Echocardiographic examination of a newborn infant showed a double outlet right ventricle with subpulmonary ventricular septal defect. The left atrium was divided by a membrane-like structure into a proximal chamber receiving pulmonary veins and a distal compartment containing left atrial appendage. To our knowledge, this is the first report of cor triatriatum sinistrum associated with double outlet right venticle.
Double outlet right ventricle occurs in 0.4 to 1.0 percent of all congenital heart disease. Cor tritriatum sinistrum is also rare. The association of both anomalies is therefore expected to be very rare. We describe herein a newborn infant with double outlet right ventricle and cor triatriatum sinistrum.
A male infant presented with respiratory distress and a heart murmur of 15 h of age. Echocardiographic examination showed normal situs of the atria, concordant atrioventricular connection, double outlet right ventricle with aortic valve to the right, and side-by-side to pulmonary valve. There was large subpulmonary ventricular septal defect with the extension to the inlet septum (Fig 1). Infundibular septum deviated slightly toward the aorta but no subaortic gradient was detected with pulsed Doppler interrogation. The aortic valve was bicuspid but not stenotic. Tight preductal coarctation of the aorta with hypoplastic isthmus and gradient across coarctation of 50 mm Hg was detected. Ductus arteriosus was widely open. Both septal and anterosuperior leaflets of the tricuspid valve were proximally attached to malaligned infundibular septum, and the septal leaflet was anchored to the crest of the trabecular septum distally. In the left atrium, there was a membrane-like structure dividing it into two compartments. The upper part received pulmonary veins and was connected to the distal part by large nonobstructive opening (Fig 2.).
Cardiac catheterization and angiography confirmed the diagnosis and delineated the aortic arch more precisely. It showed, in addition to preductal coarctation, isthmal narrowing and aberrant right subclavian artery originating below the site of the coarctation. The levophase of right venticular injection failed to show the membrane in the left atrium. Prostaglandin infusion was started, and at the age of 3 days, coarctation of the aorta was repaired with patch and pulmonary artery was banded.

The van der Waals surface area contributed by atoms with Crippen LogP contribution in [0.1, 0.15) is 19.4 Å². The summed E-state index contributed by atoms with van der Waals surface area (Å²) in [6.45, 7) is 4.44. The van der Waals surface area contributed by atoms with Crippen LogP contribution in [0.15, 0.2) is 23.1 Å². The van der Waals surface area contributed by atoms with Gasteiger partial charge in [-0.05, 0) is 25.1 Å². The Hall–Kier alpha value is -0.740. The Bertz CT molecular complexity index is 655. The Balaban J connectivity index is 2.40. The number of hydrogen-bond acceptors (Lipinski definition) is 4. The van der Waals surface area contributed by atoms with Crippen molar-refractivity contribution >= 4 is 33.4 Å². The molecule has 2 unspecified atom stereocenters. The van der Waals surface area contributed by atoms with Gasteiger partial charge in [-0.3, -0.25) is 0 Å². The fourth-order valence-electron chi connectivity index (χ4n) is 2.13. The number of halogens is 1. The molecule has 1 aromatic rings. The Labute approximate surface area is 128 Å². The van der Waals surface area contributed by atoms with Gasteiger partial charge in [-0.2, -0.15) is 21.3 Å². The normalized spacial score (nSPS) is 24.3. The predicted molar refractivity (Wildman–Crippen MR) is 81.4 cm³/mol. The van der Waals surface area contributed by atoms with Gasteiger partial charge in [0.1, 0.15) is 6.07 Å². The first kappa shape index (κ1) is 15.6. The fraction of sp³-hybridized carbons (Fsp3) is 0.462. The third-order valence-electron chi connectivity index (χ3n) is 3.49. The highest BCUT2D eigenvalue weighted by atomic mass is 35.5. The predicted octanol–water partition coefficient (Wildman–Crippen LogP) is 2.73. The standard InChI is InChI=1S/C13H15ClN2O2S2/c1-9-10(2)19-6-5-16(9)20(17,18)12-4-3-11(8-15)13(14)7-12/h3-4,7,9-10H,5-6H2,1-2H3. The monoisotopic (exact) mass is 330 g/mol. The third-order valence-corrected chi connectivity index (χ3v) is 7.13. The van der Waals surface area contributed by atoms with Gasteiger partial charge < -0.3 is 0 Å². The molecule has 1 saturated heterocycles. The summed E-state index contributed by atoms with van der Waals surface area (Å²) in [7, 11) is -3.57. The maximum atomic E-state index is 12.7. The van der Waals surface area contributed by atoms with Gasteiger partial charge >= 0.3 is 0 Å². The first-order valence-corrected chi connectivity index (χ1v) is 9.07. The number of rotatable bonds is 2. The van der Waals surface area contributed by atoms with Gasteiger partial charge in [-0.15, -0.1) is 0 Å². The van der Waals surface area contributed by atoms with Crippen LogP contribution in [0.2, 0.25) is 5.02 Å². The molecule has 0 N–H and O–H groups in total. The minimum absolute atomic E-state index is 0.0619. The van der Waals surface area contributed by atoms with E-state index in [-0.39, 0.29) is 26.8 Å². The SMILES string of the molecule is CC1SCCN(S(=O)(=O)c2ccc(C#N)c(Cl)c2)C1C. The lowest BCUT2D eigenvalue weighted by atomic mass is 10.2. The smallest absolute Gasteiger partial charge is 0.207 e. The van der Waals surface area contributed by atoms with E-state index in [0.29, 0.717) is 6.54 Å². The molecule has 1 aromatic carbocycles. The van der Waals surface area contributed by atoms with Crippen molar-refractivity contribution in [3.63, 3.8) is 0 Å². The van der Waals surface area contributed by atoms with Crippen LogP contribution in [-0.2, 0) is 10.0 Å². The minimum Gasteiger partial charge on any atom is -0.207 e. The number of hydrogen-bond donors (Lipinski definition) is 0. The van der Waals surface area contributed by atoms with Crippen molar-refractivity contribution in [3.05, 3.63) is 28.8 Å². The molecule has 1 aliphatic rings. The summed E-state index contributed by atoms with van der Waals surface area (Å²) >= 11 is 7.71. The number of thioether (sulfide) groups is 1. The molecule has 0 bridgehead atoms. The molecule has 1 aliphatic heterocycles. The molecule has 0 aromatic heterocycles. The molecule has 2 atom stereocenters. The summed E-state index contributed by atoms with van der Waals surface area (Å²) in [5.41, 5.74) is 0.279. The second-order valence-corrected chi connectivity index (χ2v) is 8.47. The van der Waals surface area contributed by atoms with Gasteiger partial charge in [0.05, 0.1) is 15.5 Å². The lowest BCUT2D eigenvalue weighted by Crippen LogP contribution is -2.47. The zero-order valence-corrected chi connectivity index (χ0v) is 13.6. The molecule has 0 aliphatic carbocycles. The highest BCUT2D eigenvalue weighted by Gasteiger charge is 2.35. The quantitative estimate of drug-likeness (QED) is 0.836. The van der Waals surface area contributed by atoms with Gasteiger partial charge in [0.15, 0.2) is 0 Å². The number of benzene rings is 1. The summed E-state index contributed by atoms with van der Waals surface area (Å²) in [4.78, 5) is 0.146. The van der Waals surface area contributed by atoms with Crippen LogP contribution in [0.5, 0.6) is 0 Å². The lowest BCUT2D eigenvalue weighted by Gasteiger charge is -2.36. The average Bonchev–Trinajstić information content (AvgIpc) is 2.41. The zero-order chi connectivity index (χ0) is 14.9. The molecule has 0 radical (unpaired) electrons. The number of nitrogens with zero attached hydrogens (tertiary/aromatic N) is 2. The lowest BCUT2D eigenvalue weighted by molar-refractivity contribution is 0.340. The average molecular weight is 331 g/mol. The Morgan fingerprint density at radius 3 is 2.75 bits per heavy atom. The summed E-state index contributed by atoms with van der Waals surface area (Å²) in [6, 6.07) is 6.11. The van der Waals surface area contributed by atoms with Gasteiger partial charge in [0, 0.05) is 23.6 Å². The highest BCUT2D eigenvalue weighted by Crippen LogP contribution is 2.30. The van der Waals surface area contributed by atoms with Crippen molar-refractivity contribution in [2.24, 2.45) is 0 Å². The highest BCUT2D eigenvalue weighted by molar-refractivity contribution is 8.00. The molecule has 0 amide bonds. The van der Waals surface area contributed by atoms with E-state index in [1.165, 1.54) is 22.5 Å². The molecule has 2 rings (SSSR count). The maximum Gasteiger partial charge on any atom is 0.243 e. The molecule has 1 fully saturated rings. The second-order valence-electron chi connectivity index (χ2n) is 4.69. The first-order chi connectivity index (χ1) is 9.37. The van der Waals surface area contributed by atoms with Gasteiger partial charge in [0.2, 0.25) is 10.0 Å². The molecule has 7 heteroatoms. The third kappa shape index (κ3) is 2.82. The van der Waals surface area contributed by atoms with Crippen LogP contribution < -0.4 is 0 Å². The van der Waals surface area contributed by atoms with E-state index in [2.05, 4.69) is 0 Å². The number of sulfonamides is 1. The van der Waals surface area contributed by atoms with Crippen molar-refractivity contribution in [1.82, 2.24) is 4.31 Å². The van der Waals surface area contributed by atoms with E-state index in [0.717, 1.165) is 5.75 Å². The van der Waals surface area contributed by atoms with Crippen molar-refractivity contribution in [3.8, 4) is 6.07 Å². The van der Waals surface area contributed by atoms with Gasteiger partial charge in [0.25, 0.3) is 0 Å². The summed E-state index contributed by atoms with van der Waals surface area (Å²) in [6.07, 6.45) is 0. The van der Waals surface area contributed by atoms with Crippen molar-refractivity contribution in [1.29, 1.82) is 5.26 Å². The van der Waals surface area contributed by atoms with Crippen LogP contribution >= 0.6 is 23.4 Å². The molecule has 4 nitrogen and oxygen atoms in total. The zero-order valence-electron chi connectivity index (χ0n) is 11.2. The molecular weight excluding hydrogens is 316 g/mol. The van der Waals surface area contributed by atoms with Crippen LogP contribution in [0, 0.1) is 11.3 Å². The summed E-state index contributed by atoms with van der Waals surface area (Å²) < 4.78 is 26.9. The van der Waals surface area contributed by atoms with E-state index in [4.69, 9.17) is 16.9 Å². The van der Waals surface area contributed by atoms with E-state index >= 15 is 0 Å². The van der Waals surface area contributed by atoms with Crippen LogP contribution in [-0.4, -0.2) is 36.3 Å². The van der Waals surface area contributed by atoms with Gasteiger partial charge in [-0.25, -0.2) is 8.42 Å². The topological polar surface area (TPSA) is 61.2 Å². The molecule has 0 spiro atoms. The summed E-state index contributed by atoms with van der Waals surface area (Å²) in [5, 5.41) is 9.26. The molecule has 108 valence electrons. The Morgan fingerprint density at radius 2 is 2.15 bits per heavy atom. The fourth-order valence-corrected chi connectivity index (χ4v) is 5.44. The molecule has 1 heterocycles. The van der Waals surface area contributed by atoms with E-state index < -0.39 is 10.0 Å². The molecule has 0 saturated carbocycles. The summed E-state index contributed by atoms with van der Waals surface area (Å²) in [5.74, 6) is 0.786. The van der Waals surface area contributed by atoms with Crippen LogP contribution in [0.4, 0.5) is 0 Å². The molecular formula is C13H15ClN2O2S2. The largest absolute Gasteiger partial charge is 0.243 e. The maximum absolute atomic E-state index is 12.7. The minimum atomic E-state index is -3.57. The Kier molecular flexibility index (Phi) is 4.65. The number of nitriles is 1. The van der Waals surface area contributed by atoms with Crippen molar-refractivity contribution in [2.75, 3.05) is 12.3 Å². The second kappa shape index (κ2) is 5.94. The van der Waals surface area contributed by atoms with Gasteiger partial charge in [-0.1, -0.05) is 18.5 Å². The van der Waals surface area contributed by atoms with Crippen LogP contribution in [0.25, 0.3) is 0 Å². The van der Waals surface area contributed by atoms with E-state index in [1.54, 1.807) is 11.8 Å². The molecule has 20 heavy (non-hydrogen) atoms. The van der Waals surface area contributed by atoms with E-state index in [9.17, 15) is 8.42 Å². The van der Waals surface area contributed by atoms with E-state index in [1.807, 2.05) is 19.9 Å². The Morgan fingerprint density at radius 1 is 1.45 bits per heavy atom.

In patients with double outlet right ventricle, echocardiography can delineate in detail the origin of both great arteries from the right ventricle, their relationship to each other, size and position of the ventricular septal defect, presence or absence of mitral valve-semilunar valve continuity, anomalous atrioventricular valve attachment, morphologic features of infundibular septum, and additional cardiovascular abnormalities. Not infrequently, lesions of the left ventricular inlet can be encountered. In pathologic study, they were found in 10 of 33 cases. Seven of them were obstructive. They consisted of supraventricular mitral ring, parachute mitral valve, mitral valvular atresia, straddling mitral valve, and adherence of the mitral valve leaflet to the edge of the ventricular septal defect. Cor triatriatum sinistrum can also cause obstruction to the left ventricular inflow. It is usually an isolated lesion, but it can occur in association with other cardiovascular anomalies.
To our knowledge, this anomaly has not yet been reported in combination with double outlet right ventricle. The diagnosis can be missed easily if only cardiac catheterization and angiography are done, especially if it is nonobstructive or associated with some other lesions. It is also frequently impossible to differentiate it from other anomalies of the left ventricular inlet. Cor triatriatum may go unrecognized even with echocardiographic examination if associated with other cardiac defects that can mislead the echocardiographer who might concentrate only on these major defects. However, with the strict use of all the planes of cross-sectional examination, including Doppler and color Doppler, exact preoperative diagnosis could be made and unnecessary postoperative morbidity avoided, especially in cases where cor triatriatum causes the obstruction to the left ventricular inlet.
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